There is a growing focus in the varied media sources about the concerns related to the aging population and dementia. These concerns usually are addressing the financial impact society will face in trying to cope with health care costs and other social support services. The two top concerns for the “boomers” in facing the future are either a cancer or a dementia diagnosis.

The following was recently reported in the New England Journal of Medicine (Nov.27, 2013):

Described in the early 1980’s as “The Silent Epidemic,” dementia in the elderly will soon become a clarion call for public health experts worldwide. The epidemic is largely explained by the prevalence of dementia in persons 80 years of age or older. In most countries around the world, especially wealthy ones, this “old old” population will continue to grow, and since it accounts for the largest proportion of dementia cases, the dementia epidemic will grow worldwide. The combined effects of longer lives and the dementia bulge of baby boomers reaching old age will magnify the epidemic in future decades.

Although demographics will drive an increase in the number of dementia cases, recent reports — generally based on population-based community survey data – point to a declining age-specific prevalence or incidence rates among people born later in the first half of the 20th century.

The NEJM article will review a number of findings from research around the world and suggest several ways we can be providing both care for ourselves and others. In one American longitudinal survey of adults 51 years of age or older, researchers discovered that:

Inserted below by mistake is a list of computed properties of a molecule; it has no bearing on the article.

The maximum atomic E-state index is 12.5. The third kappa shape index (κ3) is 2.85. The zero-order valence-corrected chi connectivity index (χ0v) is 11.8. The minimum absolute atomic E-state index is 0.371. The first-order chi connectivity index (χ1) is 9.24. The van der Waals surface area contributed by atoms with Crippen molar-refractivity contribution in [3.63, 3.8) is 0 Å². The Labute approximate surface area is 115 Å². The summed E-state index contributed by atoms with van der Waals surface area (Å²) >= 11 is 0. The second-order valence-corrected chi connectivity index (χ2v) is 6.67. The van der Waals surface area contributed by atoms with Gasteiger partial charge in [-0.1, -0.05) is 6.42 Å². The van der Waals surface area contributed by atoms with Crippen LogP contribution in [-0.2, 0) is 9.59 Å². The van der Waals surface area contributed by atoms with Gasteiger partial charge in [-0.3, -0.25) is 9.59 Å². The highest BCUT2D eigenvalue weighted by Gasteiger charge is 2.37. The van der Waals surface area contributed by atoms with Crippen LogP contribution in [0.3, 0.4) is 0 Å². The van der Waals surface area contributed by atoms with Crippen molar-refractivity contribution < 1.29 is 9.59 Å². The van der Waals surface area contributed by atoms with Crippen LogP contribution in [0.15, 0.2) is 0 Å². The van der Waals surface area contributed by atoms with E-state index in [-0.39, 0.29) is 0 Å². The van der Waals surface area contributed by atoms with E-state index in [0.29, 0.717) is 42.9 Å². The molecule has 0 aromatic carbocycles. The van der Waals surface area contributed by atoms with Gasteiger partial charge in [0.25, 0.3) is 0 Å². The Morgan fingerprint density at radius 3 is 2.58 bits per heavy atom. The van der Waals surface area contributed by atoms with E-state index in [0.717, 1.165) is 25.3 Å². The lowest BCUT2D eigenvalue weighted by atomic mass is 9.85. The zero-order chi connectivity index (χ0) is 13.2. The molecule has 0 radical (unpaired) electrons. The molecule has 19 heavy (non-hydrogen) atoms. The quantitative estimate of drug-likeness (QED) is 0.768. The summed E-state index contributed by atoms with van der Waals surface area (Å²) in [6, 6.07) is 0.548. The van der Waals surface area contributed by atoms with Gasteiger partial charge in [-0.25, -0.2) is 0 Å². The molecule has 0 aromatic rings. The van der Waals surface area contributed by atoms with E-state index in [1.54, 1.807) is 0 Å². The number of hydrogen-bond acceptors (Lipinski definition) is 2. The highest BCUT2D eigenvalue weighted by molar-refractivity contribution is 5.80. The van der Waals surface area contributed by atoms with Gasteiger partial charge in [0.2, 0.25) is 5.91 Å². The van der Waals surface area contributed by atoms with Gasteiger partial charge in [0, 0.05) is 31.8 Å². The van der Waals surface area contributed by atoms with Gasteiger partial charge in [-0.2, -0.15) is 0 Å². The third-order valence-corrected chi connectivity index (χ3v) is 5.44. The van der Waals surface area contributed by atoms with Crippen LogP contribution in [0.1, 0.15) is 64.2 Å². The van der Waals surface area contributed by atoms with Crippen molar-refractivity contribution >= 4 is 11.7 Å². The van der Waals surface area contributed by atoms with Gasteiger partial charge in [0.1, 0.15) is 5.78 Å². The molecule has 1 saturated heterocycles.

In 1993, 12.2% of surveyed adults 70 years of age or older had cognitive impairment, as compared with 8.7% in 2002. Education was protective against cognitive impairment, and the results suggested that “overall, the combined impact of recent trends in medical, lifestyle, demographic, and social factors has been positive for the cognitive health of older Americans”

As I have been visiting and presenting seminars in churches across western Canada related to healthy aging, I have heard from several seeking direction for future ministries with the aging. There is a particular concern for those facing dementia and their families or care partners supporting them.  There are concerns about how we can better use our local church volunteers and facilities to partner with other community agencies in responding to this growing challenge and opportunity to serve others.

If you have experience from your own local community or have suggestions on how we can better network and resource one another, then we invite you to use this BLOG to connect and share ideas.

~ Dr. Paul Pearce  Co-director of the Centre for Healthy Aging & Transitions

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